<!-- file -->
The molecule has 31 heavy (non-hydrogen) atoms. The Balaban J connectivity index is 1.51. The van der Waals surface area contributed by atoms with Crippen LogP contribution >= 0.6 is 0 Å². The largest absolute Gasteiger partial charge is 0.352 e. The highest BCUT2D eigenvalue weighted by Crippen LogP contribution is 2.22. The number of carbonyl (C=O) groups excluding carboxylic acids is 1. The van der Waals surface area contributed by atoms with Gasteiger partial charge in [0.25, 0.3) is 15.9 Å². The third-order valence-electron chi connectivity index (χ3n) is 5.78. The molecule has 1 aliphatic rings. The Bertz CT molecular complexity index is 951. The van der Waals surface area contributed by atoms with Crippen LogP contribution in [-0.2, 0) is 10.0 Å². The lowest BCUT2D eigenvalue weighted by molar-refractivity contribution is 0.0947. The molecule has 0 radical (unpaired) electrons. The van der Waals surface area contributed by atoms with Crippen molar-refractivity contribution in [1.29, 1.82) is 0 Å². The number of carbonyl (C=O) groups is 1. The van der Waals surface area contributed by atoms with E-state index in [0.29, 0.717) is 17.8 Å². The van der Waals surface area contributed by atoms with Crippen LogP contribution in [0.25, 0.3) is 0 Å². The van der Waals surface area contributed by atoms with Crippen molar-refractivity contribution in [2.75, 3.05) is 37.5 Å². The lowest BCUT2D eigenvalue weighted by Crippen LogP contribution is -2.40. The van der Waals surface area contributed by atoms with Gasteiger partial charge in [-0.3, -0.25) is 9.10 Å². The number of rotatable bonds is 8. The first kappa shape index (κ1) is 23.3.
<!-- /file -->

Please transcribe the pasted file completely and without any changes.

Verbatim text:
The molecule has 31 heavy (non-hydrogen) atoms. The Balaban J connectivity index is 1.51. The van der Waals surface area contributed by atoms with Crippen LogP contribution >= 0.6 is 0 Å². The largest absolute Gasteiger partial charge is 0.352 e. The highest BCUT2D eigenvalue weighted by Crippen LogP contribution is 2.22. The number of carbonyl (C=O) groups excluding carboxylic acids is 1. The van der Waals surface area contributed by atoms with Gasteiger partial charge in [0.25, 0.3) is 15.9 Å². The third-order valence-electron chi connectivity index (χ3n) is 5.78. The molecule has 1 aliphatic rings. The Bertz CT molecular complexity index is 951. The van der Waals surface area contributed by atoms with Crippen LogP contribution in [-0.2, 0) is 10.0 Å². The lowest BCUT2D eigenvalue weighted by molar-refractivity contribution is 0.0947. The molecule has 0 radical (unpaired) electrons. The van der Waals surface area contributed by atoms with Crippen molar-refractivity contribution in [1.29, 1.82) is 0 Å². The number of carbonyl (C=O) groups is 1. The van der Waals surface area contributed by atoms with E-state index in [0.29, 0.717) is 17.8 Å². The van der Waals surface area contributed by atoms with Crippen LogP contribution in [0.25, 0.3) is 0 Å². The van der Waals surface area contributed by atoms with Crippen molar-refractivity contribution in [2.75, 3.05) is 37.5 Å². The lowest BCUT2D eigenvalue weighted by Crippen LogP contribution is -2.40. The van der Waals surface area contributed by atoms with Gasteiger partial charge in [-0.3, -0.25) is 9.10 Å². The number of rotatable bonds is 8. The first kappa shape index (κ1) is 23.3.